In 1935 Mary Isham left the house on 38th Street to move to Washington D. C. where her 89-year old mother lived.   The dignified residence became a boarding house run by Mrs. Howard Gerland.

Among Mrs. Gerland’s boarders in 1936 was violinist Arthur Fortwongler who lived on the second floor.  The classical musician practiced often and, apparently, loudly.   And when he did so at 10:30 on a Saturday night in August, neighbors took action.

As Forwongler played, an open bottle of milk of magnesia smashed against the rear wall of the house.  The creamy liquid splattered into the open apartment window, some of it making its way into the violin.  Mrs. Gerland immediately suspected 28-year old Bruce W. Campbell, Jr., a mortgage appraiser who rented a room in the adjacent house.

Mr. and Mrs. Gerland summoned a policeman and the trio marched off to question Campbell.  As it turned out, Campbell was entertaining two young women who lived above him and at the time of the medicinal bombardment had stepped out of the apartment.

But before that detail was uncovered, Campbell spent the night in jail.

The following morning he appeared before Magistrate Adolph Stern and “although confessing a distaste for the classics, at least as they emanated from his neighbor’s bow,” reported The New York Times, “pleaded not guilty.”

“’I left the apartment for a few minutes,’ he related, ‘and when I got back, there were Mrs. Gerland, her husband and the policeman.  When they told me about the bottle I concluded some one else in the house had thrown it.  I took the blame—to protect a lady, your honor.”

Campbell added that the violinist “practiced too long and too late.”

The magistrate was confounded and instructed all parties to reach a settlement within a few days and he would reserve his decision until then.
Despite their various uses since the Isham residency, both houses retain their original entrances and details -- photo by Alice Lum
For years the residence remained a boarding house and in the 1940s architect S. V. Becker had his office in the building.  By 1966, however, it was a single family home again, owned by Jim and Jean Spadea, syndicate publishers.  On January 14 of that year the pair hosted an informal fashion show during which Mrs. Spadea thrilled the guests with a misinformed history of the house.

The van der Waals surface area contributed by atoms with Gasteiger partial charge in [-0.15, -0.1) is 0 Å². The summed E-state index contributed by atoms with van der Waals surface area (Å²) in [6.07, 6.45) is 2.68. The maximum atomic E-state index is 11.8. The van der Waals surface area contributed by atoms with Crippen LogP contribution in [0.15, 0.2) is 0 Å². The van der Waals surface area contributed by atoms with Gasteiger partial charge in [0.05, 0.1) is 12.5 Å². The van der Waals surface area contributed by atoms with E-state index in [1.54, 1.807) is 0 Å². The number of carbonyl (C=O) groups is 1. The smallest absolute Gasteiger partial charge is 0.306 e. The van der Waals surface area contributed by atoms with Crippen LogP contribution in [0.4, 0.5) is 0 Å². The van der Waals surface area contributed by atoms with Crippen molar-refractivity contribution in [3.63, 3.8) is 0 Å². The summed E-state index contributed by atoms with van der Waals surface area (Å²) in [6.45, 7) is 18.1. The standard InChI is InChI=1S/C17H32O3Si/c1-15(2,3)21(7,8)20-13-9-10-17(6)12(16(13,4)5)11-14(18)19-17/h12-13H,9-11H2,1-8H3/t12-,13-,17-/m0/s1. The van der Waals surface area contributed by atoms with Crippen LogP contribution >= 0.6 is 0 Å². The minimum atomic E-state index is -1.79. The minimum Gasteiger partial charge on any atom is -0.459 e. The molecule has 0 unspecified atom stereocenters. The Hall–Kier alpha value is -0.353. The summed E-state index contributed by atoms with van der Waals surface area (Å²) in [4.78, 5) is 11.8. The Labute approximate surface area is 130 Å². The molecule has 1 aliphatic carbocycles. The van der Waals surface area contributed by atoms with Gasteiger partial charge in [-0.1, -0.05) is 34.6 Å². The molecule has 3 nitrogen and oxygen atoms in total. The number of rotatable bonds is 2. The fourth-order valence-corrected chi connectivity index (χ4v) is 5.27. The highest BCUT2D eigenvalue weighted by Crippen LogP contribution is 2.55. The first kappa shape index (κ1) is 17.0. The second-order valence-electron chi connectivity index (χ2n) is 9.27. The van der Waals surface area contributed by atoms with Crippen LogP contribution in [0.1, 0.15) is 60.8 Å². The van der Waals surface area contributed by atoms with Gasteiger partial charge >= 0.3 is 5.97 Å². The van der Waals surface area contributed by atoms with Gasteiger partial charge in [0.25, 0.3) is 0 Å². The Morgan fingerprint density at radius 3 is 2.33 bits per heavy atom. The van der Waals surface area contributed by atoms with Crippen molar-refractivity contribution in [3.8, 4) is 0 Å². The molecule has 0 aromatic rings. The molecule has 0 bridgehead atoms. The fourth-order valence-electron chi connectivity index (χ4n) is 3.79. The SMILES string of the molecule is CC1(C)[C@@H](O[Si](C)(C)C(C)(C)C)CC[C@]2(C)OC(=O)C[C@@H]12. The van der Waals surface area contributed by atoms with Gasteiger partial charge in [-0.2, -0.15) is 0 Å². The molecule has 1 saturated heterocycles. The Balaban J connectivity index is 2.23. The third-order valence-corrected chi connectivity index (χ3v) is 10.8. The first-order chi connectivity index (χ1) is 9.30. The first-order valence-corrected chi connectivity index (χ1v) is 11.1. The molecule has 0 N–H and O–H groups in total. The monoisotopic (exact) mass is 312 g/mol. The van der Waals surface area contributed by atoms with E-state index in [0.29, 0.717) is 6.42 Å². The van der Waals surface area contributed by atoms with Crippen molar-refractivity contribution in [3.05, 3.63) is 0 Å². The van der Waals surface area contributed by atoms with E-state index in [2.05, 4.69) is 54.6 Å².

Echoing this, The New York Times reported that “The house at 122 East 38th Street and its twin at 124 were built in 1905 by Robert Todd Lincoln for his two daughters.”  Although totally erroneous, it was a charming anecdote. 

Jean Spadea complained about the verticality of the house.  “I call this a ranch house on end.  We don’t live a comfortable life.”  She then added her critique on the design.  “The house is Adam revival, with everything way over scale.  It was built too near the Victorian era.”

Owners of vintage homes who get the history and architecture wrong and find their houses uncomfortable are apt to make modern improvements--including gutting original interiors and updating facades.  The Spadeas, however, did neither.  They did, however, give up the house within two years.

In 1968 it became the Celanese House—used by the synthetic fiber producer to showcase its fabrics and floor coverings.   The third floor was leased to Donald Cameron, a designer of Parzinger Originals.

Cameron’s decorative tastes were squarely in the 1960s with milk glass spheres as lights and bold geometric designs in primary colors.  The 1906 architectural elements did not fit into his design scheme.

“Mr. Cameron’s biggest problem,” wrote Rita Reif of The New York Times on March 10, 1970, “was the old-fashioned mantel.  Celanese would not let him remove it, so he did the next best thing.  He created a camouflage of boards of different heights in front of the fireplace, painted them white and installed lighting behind to suggest a huge piece of sculpture.”

Cameron’s avant garde ideas went further.  “His other art idea is to hang some paintings so low that visitors have to sit to examine them.  Once seated, he thinks, people will linger.”

In 1988 Celanese was gone and the house was converted to offices on the lower floors and residential duplexes above.   Since the 1990s the Earth Pledge Foundation has operated from the house.  The Foundation is a non-profit organization that encourages sustainable practices and economic growth.

The handsome house at No. 122 East 38th Street and its partner at No. 124 are amazingly intact after over a century of use. 

1 comment:

  1. Another interesting and charming story... :) Charlotte.